A week after spending an afternoon chasing -- and occasionally catching -- the New York Giants and their free-running receivers, the Washington Redskins line up for a different kind of track meet at 1 today against the Philadelphia Eagles at RFK Stadium.

Eagles quarterback Randall Cunningham isn't as fast as New Yorker Stephen Baker (80-yard touchdown pass) or as big as Giant Mark Bavaro (61-yard catch), but it's unlikely the Redskins will face a bigger single challenge.

"He's as hard to prepare for as anyone," Redskins linebacker Monte Coleman said. "{Joe} Montana has the quick release and the quick patterns. You can defend him. I'm not saying you can stop him, but you can have a scheme. Randall keeps you guessing the whole game. He's got so much athletic ability it's unreal. Any time he gets out in the open he's a threat. He can also throw it off the run as well as anyone."

It wasn't supposed to be this way. When Eagles offensive coordinator Ted Plumb resigned to join Joe Bugel in Phoenix, former Jets offensive coordinator Rich Kotite was brought in to run the offense. His idea was that Cunningham -- big, strong, quick -- ought to be strapped in the pocket more often, the Eagles would be better served with a more traditional offense. But after opening with back-to-back losses, Coach Buddy Ryan ordered Cunningham to again be Cunningham.

"The number one thing when you have a talent like Randall, you don't let anybody make a stereotyped quarterback out of him," Ryan said. "I've coached defense so long that I know what hurts you -- that's when you've got everybody covered and the quarterback comes out of there and makes a big first down on you like {Roger} Staubach used to do. Randall's probably the best runner to ever play that position."

Cunningham is again a scrambler and a gambler, and he ad-libbed his way to 90 yards in Monday night's 32-24 victory over Minnesota. He leads the Eagles with 251 yards and his 5.7-yards-per-carry average is among the NFL's best. He's also completing 60.7 percent of his passes, the only negative being that he has almost as many interceptions (seven) as touchdown passes (eight). But he had five interceptions and two touchdown passes in Weeks 1 and 2, two interceptions and six touchdown passes since.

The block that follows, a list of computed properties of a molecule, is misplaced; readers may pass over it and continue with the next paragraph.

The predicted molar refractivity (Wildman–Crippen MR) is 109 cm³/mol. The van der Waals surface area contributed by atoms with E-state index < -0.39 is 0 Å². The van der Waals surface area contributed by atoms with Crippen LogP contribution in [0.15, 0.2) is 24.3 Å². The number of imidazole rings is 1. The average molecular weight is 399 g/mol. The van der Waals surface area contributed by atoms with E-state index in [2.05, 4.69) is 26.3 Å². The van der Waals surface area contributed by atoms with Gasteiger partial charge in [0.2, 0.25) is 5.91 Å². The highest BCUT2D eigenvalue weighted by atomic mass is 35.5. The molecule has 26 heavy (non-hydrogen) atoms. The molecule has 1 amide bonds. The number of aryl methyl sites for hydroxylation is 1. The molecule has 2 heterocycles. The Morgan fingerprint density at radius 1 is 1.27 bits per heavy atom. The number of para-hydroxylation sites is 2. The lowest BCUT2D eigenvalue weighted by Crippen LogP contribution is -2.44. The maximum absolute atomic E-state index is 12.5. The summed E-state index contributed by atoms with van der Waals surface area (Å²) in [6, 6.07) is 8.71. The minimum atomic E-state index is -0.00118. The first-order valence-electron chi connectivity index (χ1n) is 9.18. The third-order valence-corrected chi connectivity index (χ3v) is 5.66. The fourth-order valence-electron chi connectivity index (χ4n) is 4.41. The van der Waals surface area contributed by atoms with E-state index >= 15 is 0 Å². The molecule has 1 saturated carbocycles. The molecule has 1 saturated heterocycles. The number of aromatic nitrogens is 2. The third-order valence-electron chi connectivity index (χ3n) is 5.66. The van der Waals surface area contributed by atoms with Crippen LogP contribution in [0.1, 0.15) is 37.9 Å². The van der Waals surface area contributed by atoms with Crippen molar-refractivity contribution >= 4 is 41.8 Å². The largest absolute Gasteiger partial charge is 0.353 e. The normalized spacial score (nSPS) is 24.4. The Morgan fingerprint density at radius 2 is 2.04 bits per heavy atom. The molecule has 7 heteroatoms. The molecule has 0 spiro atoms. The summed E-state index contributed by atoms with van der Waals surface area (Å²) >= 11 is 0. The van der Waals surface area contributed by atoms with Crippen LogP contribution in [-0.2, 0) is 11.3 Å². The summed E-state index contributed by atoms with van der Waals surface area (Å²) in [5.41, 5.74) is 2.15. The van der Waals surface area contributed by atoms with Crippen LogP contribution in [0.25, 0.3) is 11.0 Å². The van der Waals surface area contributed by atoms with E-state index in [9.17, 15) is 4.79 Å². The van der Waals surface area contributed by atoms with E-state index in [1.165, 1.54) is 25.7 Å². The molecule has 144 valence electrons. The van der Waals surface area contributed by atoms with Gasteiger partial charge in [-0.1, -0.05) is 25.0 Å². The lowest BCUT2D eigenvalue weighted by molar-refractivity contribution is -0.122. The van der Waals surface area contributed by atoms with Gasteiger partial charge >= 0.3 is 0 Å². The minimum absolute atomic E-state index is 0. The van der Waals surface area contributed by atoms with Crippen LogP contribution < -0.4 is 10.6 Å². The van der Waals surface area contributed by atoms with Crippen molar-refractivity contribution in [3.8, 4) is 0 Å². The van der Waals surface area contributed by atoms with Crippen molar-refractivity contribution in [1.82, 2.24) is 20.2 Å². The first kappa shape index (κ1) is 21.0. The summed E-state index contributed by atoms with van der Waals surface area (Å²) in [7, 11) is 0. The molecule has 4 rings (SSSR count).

"He's got great poise and experience," Redskins Coach Joe Gibbs said. "You watch the guy and he doesn't even sweat. He's got a great football demeanor, reacts to pressure very well. He's one of the premier players in our league. He's a triple-threat guy and I don't know of another one."

As if the Redskins didn't have enough to worry about. After their latest loss to the Giants (5-0), they're 3-2 and struggling to keep the NFC East title in sight.

The Redskins spend the next three weekends on the road, beginning with the Giants next weekend in the Meadowlands. The Eagles (2-3) may already be aiming for one of the NFC's two wild-card slots, and the Redskins need victories these two weeks to have any chance of catching New York.

"We've both got a lot at stake in this," Gibbs said. "We fought our hearts out and lost last week. We put a lot into that game and played as hard as we could. Now we've got to come out swinging again."

Gibbs is anxious to see how his young quarterback bounces back from a bad game. Stan Humphries threw three interceptions against the Giants, and now is about to face a different kind of challenge.

The Giants played soft pass coverage, let the Redskins complete short passes and forced them to use a dozen or more plays to get down the field. The Redskins got 328 yards but only 20 points.

The Eagles are different. They blitz and gamble and play a lot of one-on-one coverage, betting they can get to the passer before he can get the ball to the open receivers.

It's a tradeoff. The Redskins probably will make some yards and hit some big plays, but Humphries may get an up-close look at all-pro end Reggie White, who has seven sacks and is the biggest part of an offense that has forced 12 turnovers. He'll be matched against Don Warren, Ed Simmons and others as play unfolds.

"As far as pressure and going after the quarterback, I don't think anyone is better than Philadelphia," Gibbs said. "They give you a totally different look. It'll be another growing experience for Stan. When you take chances, you have a better chance of getting a big play, but you also have a better chance of getting pressure."

On offense, where the Giants were quick receivers and a grinding running back, the Eagles are Cunningham and what he can improvise. The original thinking had been different.

"Kotite wanted me to be a system quarterback, basically run the plan the way it's supposed to be run," said Cunningham, whose deep receiving threat Mike Quick went back on injured reserve yesterday. "That means drop back and get the ball off fast. In the past, I just ab-libbed and made things happen. Now they've told me if I see something to take off. Sometimes I still see if the route that's called is there, but I know where the first down marker is. It's just if holes are open, I'm going to take it."

Many teams have assigned one man to shadow Cunningham, but the Redskins may not.

"What we're planning is to keep the defensive linemen in their rush lanes and to let the linebackers lock him up as much as possible," Coleman said. "We're not going to assign anybody specifically to him. A lot of times teams try that and it cuts down on your pass rush enough that you play right into their hands."

Redskins Notes: Joe Howard's left knee has progressed enough that the Redskins decided against a roster move yesterday. However, Howard may be on the two-man inactive squad today, meaning that Walter Stanley would join Brian Mitchell on the kickoff return team.